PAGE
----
The Chinese are great at creating gardens – they’ve been creating gardens for thousands of years. But unlike British gardens, Chinese gardens are a place for reflection and contemplation. Scholars and government officials have sought refuge in these gardens for centuries still their minds, submit themselves to the flow of life and surrender to peace.
These gardens are not just flowers, trees and paths – they incorporate waterfalls, lakes, ducks, fish, pavilions, bridges, statues and stones. Ancient philosophies permeate every inch of the garden. Buddhist, Confucian and Taoist values (and a hefty dose of feng shui) are interwoven in an incredibly complex matter, so much so that even someone familiar with these philosophies can have trouble decoding everything.
But I suppose that’s the point: If everything was spelt out, there wouldn’t be much left to contemplate!
It can be hard for a western mind to understand, but just as an example, the concept of yin-yang is prominent. Gardens are meticulously designed so that water, plants and buildings all complement each other, while at the same time highlighting their contrasts.
Yin-yang is evident in how shadows and light play off each other, the majesty of a statue compared to the elegance of an unfashioned rock, the winding path up the hill that overlooks the jagged zigzag of the bridge across the flat lake, the waterfall sending ripples against the still water, the hidden treasures hiding in the open and the manmade moon gates and pavilions set amongst the natural landscape.
Even everything outside the garden is a feature within the garden – the peace within as opposed to the chaos without! And all of this changes depending on the time of day, the weather, and your mood: Different features will be highlighted and your perception will be naturally altered.
These gardens can make you feel a million miles away and utterly at peace. It’s a great shame that you have to travel all the way to China to experience such beautiful gardens.
Or do you?
THE GARDEN OF ENLIGHTENMENT
Dunedin has one such Chinese garden. But not just any Chinese garden – it’s one of three ‘genuine’ Chinese gardens outside of China ( the other two are in Vancouver, Canada, and Portland, Oregon).
But why does Dunedin get the Southern Hemisphere’s only Chinese garden? Well, partly because Shanghai is a sister city, but also because of the significant Chinese influence from the very beginning of Dunedin’s history. There are families with links to the founding of Dunedin who have proudly called themselves ‘Kiwi Chinese’ for generations. Oh, and with New Zealand’s oldest university, a garden that is often used by scholars and thinkers was a no-brainer for Dunedin!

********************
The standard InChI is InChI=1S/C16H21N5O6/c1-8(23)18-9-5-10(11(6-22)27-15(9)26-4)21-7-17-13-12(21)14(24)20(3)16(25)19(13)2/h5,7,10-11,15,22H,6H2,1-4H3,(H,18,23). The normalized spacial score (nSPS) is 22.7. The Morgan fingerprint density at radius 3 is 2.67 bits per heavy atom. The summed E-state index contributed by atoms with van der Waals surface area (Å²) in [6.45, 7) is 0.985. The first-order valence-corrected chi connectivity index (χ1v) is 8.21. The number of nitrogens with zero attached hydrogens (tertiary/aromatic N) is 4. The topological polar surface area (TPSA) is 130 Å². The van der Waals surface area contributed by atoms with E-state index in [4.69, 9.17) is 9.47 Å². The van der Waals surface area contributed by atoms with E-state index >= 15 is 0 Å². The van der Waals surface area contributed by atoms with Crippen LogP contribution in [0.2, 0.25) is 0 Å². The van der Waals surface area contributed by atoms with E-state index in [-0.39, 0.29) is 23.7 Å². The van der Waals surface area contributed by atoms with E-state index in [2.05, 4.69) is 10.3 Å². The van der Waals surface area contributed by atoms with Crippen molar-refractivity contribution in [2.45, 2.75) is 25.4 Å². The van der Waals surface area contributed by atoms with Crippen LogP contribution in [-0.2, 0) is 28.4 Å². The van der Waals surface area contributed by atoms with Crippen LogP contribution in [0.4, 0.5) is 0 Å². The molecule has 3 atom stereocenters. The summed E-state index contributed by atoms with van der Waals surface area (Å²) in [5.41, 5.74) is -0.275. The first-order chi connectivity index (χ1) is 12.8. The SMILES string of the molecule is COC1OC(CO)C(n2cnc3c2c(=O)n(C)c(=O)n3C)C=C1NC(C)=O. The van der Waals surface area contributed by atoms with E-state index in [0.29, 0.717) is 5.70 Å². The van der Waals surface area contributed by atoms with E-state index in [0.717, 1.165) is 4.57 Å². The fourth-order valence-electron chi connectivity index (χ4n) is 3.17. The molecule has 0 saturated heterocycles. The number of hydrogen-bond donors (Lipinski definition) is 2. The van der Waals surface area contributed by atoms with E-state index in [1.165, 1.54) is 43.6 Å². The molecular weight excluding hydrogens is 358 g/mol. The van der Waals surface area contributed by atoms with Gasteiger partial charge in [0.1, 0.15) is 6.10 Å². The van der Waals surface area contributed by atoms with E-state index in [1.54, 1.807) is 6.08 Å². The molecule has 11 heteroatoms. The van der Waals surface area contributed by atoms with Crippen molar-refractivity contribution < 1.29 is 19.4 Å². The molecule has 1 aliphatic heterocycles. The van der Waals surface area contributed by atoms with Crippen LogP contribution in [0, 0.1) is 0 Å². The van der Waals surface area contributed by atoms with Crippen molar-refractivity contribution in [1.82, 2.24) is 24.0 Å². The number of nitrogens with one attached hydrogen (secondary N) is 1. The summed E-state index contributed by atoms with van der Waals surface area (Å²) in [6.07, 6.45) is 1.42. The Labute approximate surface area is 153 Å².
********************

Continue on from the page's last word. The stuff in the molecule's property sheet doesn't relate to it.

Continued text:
The Dunedin Garden of Enlightenment was opened in 2008, but you’d be mistaken to think it has been think for hundreds of years. But that’s because centuries of expertise guided the Shanghainese who designed it, built it, shipped it across the Pacific and reconstructed it. It’s 100% authentic, like a little 2500m2 enclave of China.
The Chinese name for the garden is 兰园 (lán yuán), although technically its name is 蘭園. These characters are just the traditional versions of 兰 and 园, but it makes a difference to use these traditional forms rather than the simplified versions. Why? Because the Chinese people that this garden is honouring arrived long before the Communists instituted writing reforms in 1949.
As a sidenote, that’s why Taiwan doesn’t use the simplified characters – The Communists never gained control of Taiwan, thus the reforms were never implemented. Also, Hong Kong and Macau still use traditional characters as they only given to China in 1997 and 1999 respectively.
Anyway, 兰园 is a pretty interesting name. 园 means ‘garden’ or ‘courtyard’, but 兰 has a few meanings. First, it can mean ‘enlightenment’ (hence the English name of the garden), but it’s also the final character in the Chinese name for New Zealand (新西兰). It’s also in the name for the Yulan magnolia, a very popular flower in Shanghai. Some things just can’t be expressed well in English!
Overall, I enjoyed the Garden of Enlightenment more than the Dunedin Botanical Gardens – but enjoying isn’t the right word. Whenever I took a trip through the more British-style gardens, I was mesmerised by the aesthetics and the beauty found in the world, losing myself in the scenery. But the Chinese garden instigated an introspection of my character and my view of the world, which was incredibly impactful even for someone who reflects a lot.